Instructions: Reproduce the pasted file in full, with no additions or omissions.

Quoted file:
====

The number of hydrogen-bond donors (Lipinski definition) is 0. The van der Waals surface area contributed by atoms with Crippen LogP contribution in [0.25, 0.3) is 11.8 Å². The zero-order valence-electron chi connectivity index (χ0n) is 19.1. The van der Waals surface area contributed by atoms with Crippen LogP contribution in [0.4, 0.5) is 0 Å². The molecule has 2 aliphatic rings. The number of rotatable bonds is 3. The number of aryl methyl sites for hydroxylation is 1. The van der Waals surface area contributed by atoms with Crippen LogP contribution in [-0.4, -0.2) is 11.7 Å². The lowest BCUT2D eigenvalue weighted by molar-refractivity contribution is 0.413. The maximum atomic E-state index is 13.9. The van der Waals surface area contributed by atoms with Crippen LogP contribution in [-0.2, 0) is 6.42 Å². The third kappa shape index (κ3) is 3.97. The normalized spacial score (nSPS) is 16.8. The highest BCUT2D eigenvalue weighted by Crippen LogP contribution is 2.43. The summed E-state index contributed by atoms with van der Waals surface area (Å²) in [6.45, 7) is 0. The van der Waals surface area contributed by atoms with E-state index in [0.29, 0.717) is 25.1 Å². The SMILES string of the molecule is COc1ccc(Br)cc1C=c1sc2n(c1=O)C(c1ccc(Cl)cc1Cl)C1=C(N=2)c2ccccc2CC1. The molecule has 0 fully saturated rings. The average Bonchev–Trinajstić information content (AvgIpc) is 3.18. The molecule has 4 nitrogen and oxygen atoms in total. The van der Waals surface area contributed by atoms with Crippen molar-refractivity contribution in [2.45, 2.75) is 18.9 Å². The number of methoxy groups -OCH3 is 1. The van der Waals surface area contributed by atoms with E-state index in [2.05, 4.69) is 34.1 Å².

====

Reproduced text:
The number of hydrogen-bond donors (Lipinski definition) is 0. The van der Waals surface area contributed by atoms with Crippen LogP contribution in [0.25, 0.3) is 11.8 Å². The zero-order valence-electron chi connectivity index (χ0n) is 19.1. The van der Waals surface area contributed by atoms with Crippen LogP contribution in [0.4, 0.5) is 0 Å². The molecule has 2 aliphatic rings. The number of rotatable bonds is 3. The number of aryl methyl sites for hydroxylation is 1. The van der Waals surface area contributed by atoms with Crippen LogP contribution in [-0.4, -0.2) is 11.7 Å². The lowest BCUT2D eigenvalue weighted by molar-refractivity contribution is 0.413. The maximum atomic E-state index is 13.9. The van der Waals surface area contributed by atoms with Crippen LogP contribution in [-0.2, 0) is 6.42 Å². The third kappa shape index (κ3) is 3.97. The normalized spacial score (nSPS) is 16.8. The highest BCUT2D eigenvalue weighted by Crippen LogP contribution is 2.43. The summed E-state index contributed by atoms with van der Waals surface area (Å²) in [6.45, 7) is 0. The van der Waals surface area contributed by atoms with E-state index in [0.29, 0.717) is 25.1 Å². The SMILES string of the molecule is COc1ccc(Br)cc1C=c1sc2n(c1=O)C(c1ccc(Cl)cc1Cl)C1=C(N=2)c2ccccc2CC1. The molecule has 0 fully saturated rings. The average Bonchev–Trinajstić information content (AvgIpc) is 3.18. The molecule has 4 nitrogen and oxygen atoms in total. The van der Waals surface area contributed by atoms with Crippen molar-refractivity contribution in [2.45, 2.75) is 18.9 Å². The number of methoxy groups -OCH3 is 1. The van der Waals surface area contributed by atoms with E-state index in [2.05, 4.69) is 34.1 Å².